Know the extent to which your machines are wearing out. Prevent them from breaking down and schedule maintenance at the least bad time. In doing so, your employees can pay attention to the parts that need their attention the most: sensors keep an eye on the ‘normally’ running parts.

Prevent Costs and nuisance in the event of a breakdown or bad functioning

In many cases, a machine is a part of chain of a whole production process. Thus, a breakdown of one machine means downtime for your whole process.

With IoT, you can create new ways and do more with the same budget. Many industries are working in heavy circumstances because of dust, wind, heat, pressure, etcetera. So, it’s important to recognize if the equipment is still working properly.  With IoT, you can predict and prevent equipment failure by monitoring product wear and replacement rates.  As such, you improve the reliability of your assets and reduce downtime. And if you recognize little faults, you can solve them easily before they have become big and expensive problems.

Take the right decisions at the right time

Having control means that you can take the right decision at the right time. E.g.:

  • To replace a motor of a machine
  • Adjust the circumstances, e.g., the indoor quality in your office, the temperature in your cooling
  • For both doctor and patient: Is the healing process going well?  Give the proper attention to patients who needs it. Instead of giving attention to every patient, without enough time. And even better:  You can optimize the healing process
  • Does the patient follow the medical instructions? Examples: is he doing his therapy on time and in the right way. Does he take his medications?  Especially groups of risk can be monitored so that timely action can be taken if necessary

Track & Trace

  • Keep grip on the presence of all your assets at all times
  • Keep grip on the production process, by knowing at any moment where parts are in the phase of a production process
  • Know where employees and visitors are on your premises, e.g., to avoid them entering hazardous areas. Or to warn them in case of calamities. And avoid unwanted visitors enter your premises

Optimal circumstances

  • Create optimal conditions for your employees. For example in the office by regulating a good indoor climate, which fortunately is getting more and more attention. Poor air quality can worsen the well-being of employees and visitors. It can also lead to lower productivity, for example because people feel lazy when the temperature is too high.
  • Some products and services are highly dependent on maintaining optimum conditions, such as cooling, for example, perishable products. When these conditions are no longer met, all products in a batch may have to be destroyed. Through IoT you can monitor whether these optimal conditions still apply. This allows you to intervene immediately when these conditions deteriorate.

See also:

The Benefits of AIOT: “Lower Costs or More Efficiency”

In a previous blog we already talked about Volatile Organic Compounds. Volatile organic compounds are organic chemicals that become a gas at room temperature. There are thousands of VOCs and a multiple of VOC’s are at the same time present. What are TVOCs?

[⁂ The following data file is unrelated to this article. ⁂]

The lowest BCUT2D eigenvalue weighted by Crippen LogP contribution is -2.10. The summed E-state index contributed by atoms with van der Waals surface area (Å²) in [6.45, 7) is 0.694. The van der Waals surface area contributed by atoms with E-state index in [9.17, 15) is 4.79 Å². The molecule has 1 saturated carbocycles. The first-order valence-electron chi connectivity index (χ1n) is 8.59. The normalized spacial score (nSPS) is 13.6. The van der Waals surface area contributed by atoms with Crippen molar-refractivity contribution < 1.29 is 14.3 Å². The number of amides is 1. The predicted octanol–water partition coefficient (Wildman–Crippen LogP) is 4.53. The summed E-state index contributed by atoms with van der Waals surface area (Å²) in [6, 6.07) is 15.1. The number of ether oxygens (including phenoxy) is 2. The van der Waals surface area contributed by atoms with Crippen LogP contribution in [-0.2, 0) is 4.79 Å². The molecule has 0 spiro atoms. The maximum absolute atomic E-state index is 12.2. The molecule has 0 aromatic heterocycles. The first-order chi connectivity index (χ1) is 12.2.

What are Volatile Organic Compounds?

As said, these are organic chemicals that become a gas at low temperature levels. Or more practically put: they become gas at room temperature.

Or more scientific:

Volatile organic compounds, or VOCs are organic chemical compounds whose composition makes it possible for them to evaporate under normal indoor atmospheric conditions of temperature and pressure

They have a low boiling point, which results in high vapor pressure. This causes many molecules to evaporate or sublimate from the liquid or solid form of the compound to enter the surrounding air. This is called volatility: the ease of a substance to vaporize at a given temperature.

The EPA remarks: “Normal indoor atmospheric conditions of temperature and pressure used here refers to the range of conditions usually found in buildings occupied by people. Thus, depending on the type of building and its geographic location, the temperatures could be from the mid-30s (in Fahrenheit degrees) to the 90° F range and the pressure could be from sea level to the elevation of mountains where buildings might be located. This is not to be confused with “Standard Temperature and Pressure,” often used in analysis and presentation of scientific studies, but defined variously by different authorities. The most used, although not universally adopted, definitions are those of the International Union of Pure and Applied Chemistry (IUPAC) and the National Institute of Standards and Technology (NIST). IUPAC’s standard is a temperature of 0° C (273, 15 K, 32° F) and an absolute pressure of 100 kPa (14.504 psi), NIST’s definition is a temperature of 20° C (293, 15 K, 68° F) and an absolute pressure of 101.325 kPa (14.696 psi).”

Some examples of VOC’s are:

  • Benzene
  • Ethylene glycol
  • Formaldehyde
  • Methylene chloride
  • Tetrachloroethylene
  • Toluene

But in fact, there are thousands of VOC’s. And they are everywhere. They occur naturally or may be human-made.

They can be generated from many products, such as paints, glues, fossil fluids. Some everyday examples you might not even realize: terpenes released when you peel an orange. Or the squalene from human skin oil. When they react with ozone, they form even more toxic molecules.

Some VOCs are immediately dangerous to the environment or humans, but mostly are not. Other VOCs are non-hazardous. If a VOC has impact on your health depends on indoor concentration, time spent indoors and hazardousness of the VOC.

If VOCs are harmful, these are mostly long-term health effects. However, there is still much research to be done. And as stated in the previous article, they may not be harmful for your health, but may lessen your sense of well-being and productivity.